Roaring Kitty's diatribe on GameStop forced Nasdaq to halt trading 8 times in an hour as the company’s stock surged then plunged in rare livestream



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Memestock ringleader Keith Gill, known online as Roaring Kitty, made his first on-camera appearance in over three years in a livestream midday on Friday, sending GameStop stock down over 40% from this morning’s peak and forcing exchanges to halt trading 8 times in a single hour for volatility as traders sent shares up and down over the course of the nearly hour-long stream.

Over the course of the rambling, 50-minute call, Gill expounded on his faith in GameStop’s corporate strategy and its new CEO, Ryan Cohen, and confirmed that screenshots posted to his Reddit account earlier this week displaying a brokerage account with over 5 million GameStop call options were indeed his.

“[GameStop] becomes a bet on the veterans, you know—in particular, of course, [CEO] Ryan Cohen,” Gill said. “I think we’ve seen enough from him to think he’s got a good head on his shoulders.”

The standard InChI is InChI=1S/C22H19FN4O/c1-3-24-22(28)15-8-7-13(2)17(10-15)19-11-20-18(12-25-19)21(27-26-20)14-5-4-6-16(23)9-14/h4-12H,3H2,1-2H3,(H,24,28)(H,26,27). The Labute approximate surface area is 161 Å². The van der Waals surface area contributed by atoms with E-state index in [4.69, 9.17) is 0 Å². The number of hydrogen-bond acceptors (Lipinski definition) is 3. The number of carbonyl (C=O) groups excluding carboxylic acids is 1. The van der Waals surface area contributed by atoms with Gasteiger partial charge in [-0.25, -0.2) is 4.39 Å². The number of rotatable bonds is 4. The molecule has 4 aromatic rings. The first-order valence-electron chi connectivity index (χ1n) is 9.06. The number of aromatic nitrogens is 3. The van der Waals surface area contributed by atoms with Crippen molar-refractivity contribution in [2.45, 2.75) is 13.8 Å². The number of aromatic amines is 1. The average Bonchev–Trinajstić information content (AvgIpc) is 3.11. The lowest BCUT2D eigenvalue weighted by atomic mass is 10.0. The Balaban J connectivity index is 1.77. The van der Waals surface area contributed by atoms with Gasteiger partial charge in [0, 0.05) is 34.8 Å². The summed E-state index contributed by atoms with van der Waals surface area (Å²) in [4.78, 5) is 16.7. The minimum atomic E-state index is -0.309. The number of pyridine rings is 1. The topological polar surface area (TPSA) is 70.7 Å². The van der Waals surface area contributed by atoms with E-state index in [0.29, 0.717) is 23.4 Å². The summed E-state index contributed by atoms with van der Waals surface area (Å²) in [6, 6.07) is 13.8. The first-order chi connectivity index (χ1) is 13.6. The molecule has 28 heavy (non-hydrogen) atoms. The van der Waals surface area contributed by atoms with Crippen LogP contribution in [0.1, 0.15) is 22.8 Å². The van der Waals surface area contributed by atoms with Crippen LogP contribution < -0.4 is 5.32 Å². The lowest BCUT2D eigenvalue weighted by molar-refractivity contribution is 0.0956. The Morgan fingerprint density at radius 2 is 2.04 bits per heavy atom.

Gill was instrumental in Gamestop’s initial surge in January 2021, where his Reddit posts and livestreams helped generate enough interest from memestock traders to push the ailing video-game retailer’s stock price up well over 1,000%. After disappearing for three years, Gill’s Twitter account began posting cryptic images and movie stills earlier this month, igniting another rally that more than doubled Gamestop’s share price at its peak.

When Gill announced that he would be appearing on a live stream this morning, GameStop’s share price jumped nearly 30%—making Gill a billionaire on paper based on the value of his call options. However, the stock retreated by 25% by the time the stream began, and fell a further 12% during the stream, erasing his prior gains.

Gill commented on reports that brokerage platform E*Trade was considering banning him from the platform, using his browser’s HTML function to remove the E*Trade logo from his account’s dashboard and 

“I’ve seen those headlines, E*Trade,” Gill said. “I’m checking in every day. I’ll log in. I’m like, my position is still there. Are they still there? Let me check it. They’re still there.”

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